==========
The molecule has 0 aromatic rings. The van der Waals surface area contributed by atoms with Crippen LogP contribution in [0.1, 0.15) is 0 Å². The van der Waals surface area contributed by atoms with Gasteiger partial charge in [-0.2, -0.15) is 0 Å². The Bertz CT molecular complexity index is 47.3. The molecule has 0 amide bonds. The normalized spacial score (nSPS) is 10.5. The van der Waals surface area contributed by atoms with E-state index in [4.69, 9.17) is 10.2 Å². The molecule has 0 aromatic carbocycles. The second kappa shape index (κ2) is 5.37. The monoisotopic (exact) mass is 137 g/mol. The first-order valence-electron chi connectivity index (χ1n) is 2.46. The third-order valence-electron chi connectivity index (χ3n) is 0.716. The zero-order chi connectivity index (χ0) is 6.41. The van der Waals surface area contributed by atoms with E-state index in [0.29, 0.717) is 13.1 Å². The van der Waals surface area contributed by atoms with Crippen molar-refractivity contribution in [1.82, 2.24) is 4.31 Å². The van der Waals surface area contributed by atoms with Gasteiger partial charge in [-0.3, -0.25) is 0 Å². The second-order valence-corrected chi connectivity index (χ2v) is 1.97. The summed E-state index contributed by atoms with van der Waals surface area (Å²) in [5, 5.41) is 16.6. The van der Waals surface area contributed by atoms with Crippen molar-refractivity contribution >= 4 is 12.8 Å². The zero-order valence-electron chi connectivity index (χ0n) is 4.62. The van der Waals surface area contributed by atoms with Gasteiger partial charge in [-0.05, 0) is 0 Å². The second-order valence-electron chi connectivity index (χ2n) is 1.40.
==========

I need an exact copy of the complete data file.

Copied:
The molecule has 0 aromatic rings. The van der Waals surface area contributed by atoms with Crippen LogP contribution in [0.1, 0.15) is 0 Å². The van der Waals surface area contributed by atoms with Gasteiger partial charge in [-0.2, -0.15) is 0 Å². The Bertz CT molecular complexity index is 47.3. The molecule has 0 amide bonds. The normalized spacial score (nSPS) is 10.5. The van der Waals surface area contributed by atoms with E-state index in [4.69, 9.17) is 10.2 Å². The molecule has 0 aromatic carbocycles. The second kappa shape index (κ2) is 5.37. The monoisotopic (exact) mass is 137 g/mol. The first-order valence-electron chi connectivity index (χ1n) is 2.46. The third-order valence-electron chi connectivity index (χ3n) is 0.716. The zero-order chi connectivity index (χ0) is 6.41. The van der Waals surface area contributed by atoms with E-state index in [0.29, 0.717) is 13.1 Å². The van der Waals surface area contributed by atoms with Crippen molar-refractivity contribution in [1.82, 2.24) is 4.31 Å². The van der Waals surface area contributed by atoms with Gasteiger partial charge in [-0.3, -0.25) is 0 Å². The second-order valence-corrected chi connectivity index (χ2v) is 1.97. The summed E-state index contributed by atoms with van der Waals surface area (Å²) in [5, 5.41) is 16.6. The van der Waals surface area contributed by atoms with Crippen molar-refractivity contribution >= 4 is 12.8 Å². The zero-order valence-electron chi connectivity index (χ0n) is 4.62. The van der Waals surface area contributed by atoms with Gasteiger partial charge in [-0.05, 0) is 0 Å². The second-order valence-electron chi connectivity index (χ2n) is 1.40.